Tag Archives: Newcastle

Civmec to build and supply modules for BMA Hay Point shiploader, Iron Bridge project

Civmec says it has secured new contracts with a combined value of around A$175 million ($126 million) including new projects with BHP Mitsubishi Alliance (BMA) and the Iron Bridge magnetite project.

BMA has engaged Civmec to fabricate, modularise and commission the 1,800 t SL2A ship loader using pre-contract capital ahead of a large infrastructure replacement project at Hay Point Coal Terminal (pictured, still subject to final board approval by BHP and Mitsubishi).

The contract awarded to Civmec includes the supply and assembly of the complete ship loader, up to the no-load commissioning stage. The large material handling equipment will be fabricated at the company’s Henderson manufacturing facility in Western Australia and will be assembled undercover in the company’s newly built assembly hall from where it will be delivered Free Along Side to the Australian Marine Complex Wharf for loading onto a heavy lift ship.

Work will commence immediately, with completion anticipated in the second half of 2022, Civmec says. The award of this scope of work will provide an estimated peak of 150 jobs in Perth.

The Iron Bridge JV contract includes the supply of 4,700 t of conveyor, trusses and trestles for the Iron Bridge Magnetite project, a joint venture between Fortescue Metals Group subsidiary FMG Iron Bridge and Formosa Steel IB.

Work will commence this month, with most of this completed in Civmec’s 2021 financial year. The scope will be predominately delivered from the company’s Henderson facility.

Back in July, Civmec was awarded a standalone civil contract to build the structural concrete components for the dry plant at Iron Bridge.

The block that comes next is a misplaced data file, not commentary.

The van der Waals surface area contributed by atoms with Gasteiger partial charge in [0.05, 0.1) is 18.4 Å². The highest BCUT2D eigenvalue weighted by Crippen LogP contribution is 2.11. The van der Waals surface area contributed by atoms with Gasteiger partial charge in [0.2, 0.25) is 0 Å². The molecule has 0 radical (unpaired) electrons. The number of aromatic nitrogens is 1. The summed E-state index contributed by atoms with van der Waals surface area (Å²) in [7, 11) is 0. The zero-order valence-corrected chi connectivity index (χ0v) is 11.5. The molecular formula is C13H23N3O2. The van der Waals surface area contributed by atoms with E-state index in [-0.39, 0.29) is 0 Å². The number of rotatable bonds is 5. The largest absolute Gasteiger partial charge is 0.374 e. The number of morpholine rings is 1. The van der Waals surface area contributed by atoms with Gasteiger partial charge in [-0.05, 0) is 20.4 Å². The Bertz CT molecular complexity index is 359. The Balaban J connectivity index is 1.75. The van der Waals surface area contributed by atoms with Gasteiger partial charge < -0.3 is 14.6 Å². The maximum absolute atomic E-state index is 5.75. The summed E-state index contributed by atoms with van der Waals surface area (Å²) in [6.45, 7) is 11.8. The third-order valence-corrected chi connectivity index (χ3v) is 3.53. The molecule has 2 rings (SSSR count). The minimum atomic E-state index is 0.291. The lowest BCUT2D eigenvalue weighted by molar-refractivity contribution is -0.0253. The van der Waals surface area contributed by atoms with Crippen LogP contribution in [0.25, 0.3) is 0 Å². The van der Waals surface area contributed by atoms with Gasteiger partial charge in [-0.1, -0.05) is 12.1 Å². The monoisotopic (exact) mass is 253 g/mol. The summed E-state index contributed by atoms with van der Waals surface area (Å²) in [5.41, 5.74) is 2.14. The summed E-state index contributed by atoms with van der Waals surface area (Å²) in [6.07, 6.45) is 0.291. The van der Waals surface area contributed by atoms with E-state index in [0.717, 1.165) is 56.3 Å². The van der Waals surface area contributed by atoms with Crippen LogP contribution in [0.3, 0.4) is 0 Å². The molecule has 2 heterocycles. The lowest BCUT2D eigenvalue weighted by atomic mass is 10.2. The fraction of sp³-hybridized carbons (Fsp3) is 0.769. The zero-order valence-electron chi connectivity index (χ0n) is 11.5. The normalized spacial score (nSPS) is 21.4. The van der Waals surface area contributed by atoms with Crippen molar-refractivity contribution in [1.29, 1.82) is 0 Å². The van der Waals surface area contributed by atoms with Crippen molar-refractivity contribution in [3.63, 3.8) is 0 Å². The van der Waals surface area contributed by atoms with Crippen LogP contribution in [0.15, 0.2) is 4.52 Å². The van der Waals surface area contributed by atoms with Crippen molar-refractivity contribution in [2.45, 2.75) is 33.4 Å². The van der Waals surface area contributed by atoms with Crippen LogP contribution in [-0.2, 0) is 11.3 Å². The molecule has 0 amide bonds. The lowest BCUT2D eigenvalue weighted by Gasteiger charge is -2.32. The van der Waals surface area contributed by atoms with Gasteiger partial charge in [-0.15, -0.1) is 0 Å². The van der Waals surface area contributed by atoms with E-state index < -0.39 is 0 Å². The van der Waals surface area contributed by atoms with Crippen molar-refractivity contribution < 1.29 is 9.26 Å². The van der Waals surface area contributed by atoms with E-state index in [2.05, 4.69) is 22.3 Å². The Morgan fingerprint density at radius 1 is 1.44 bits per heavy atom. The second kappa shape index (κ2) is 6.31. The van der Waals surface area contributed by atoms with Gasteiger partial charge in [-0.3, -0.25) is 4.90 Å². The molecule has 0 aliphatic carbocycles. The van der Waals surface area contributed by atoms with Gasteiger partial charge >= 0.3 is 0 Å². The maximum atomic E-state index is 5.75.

In addition to the above contracts, Civmec has recently secured new and increased scope packages across its Minerals & Metal and Oil and Gas Sectors, including the replenishment of orders for the fabrication of tray bodies for dump trucks from the Newcastle manufacturing facility.

Civmec’s Chief Executive Officer, Patrick Tallon, said: “We are extremely pleased to be given this opportunity to further support BHP in the delivery of a ship loader. This contract follows on from other smart modules and machines delivered by Civmec for BHP projects as part of our partnership delivering high quality, complex machines.”

He added: “We are delighted to extend our relationship with Fortescue with further work awarded on the Iron Bridge project. Having recently commenced the on-site activities for the recently awarded civil concrete package for the same project and, as we draw closer to completion on the Eliwana project for Fortescue, it is pleasing to get the opportunity to further underpin the relationship.”

New Australia pulley manufacturer, refurbisher sets up shop in New South Wales

New South Wales-based Brain Industries has launched a new range of custom designed conveyor pulleys including drive pulleys and non-drive pulleys for the Australia market.

Brain’s Managing Director, Gillian Summers, said its Newcastle pulley manufacturing centre will benefit a range of industries, including port facilities, underground coal mines, open-pit mines, hard-rock mines, coal loading facilities and overland conveyors.

Pulleys provide the drive and tension to move a conveyor belt – essential in the process of handling materials such as minerals, grain, packages, and even people.

“Brain has invested significantly in new equipment so that every engineering and testing activity can be carried out on site,” Summers said.

She said Brain meets the requirements of ISO 9001, with its pulley shells and end discs made from certified steel plate. Welds are full penetration ultrasonically tested and magnetic particle tested to industry standards, while all pulley weldments are thermally stress relieved.

“Our conveyor pulleys are made from high-quality Australian materials which means they are built to last and operate in tough conditions,” she said.

The pulleys will be made at Brain’s Newcastle engineering workshop, situated close by to the Hunter Valley region’s coal mines. A pulley refurbishment service will also be based there.

“Refurbishing pulleys locally can save businesses significant time and money, extending the life of important infrastructure,” Summer said. “Our refurbishment services include: complete pulley strip down and cleaning of parts; removal of old pulley lagging; non-destructive testing of the shaft and shell; re-machining; re-lagging; re-assembly as well as testing and certification.”

Brain also manufactures a range of other conveyor products including pulley lagging and ceramic wear liners.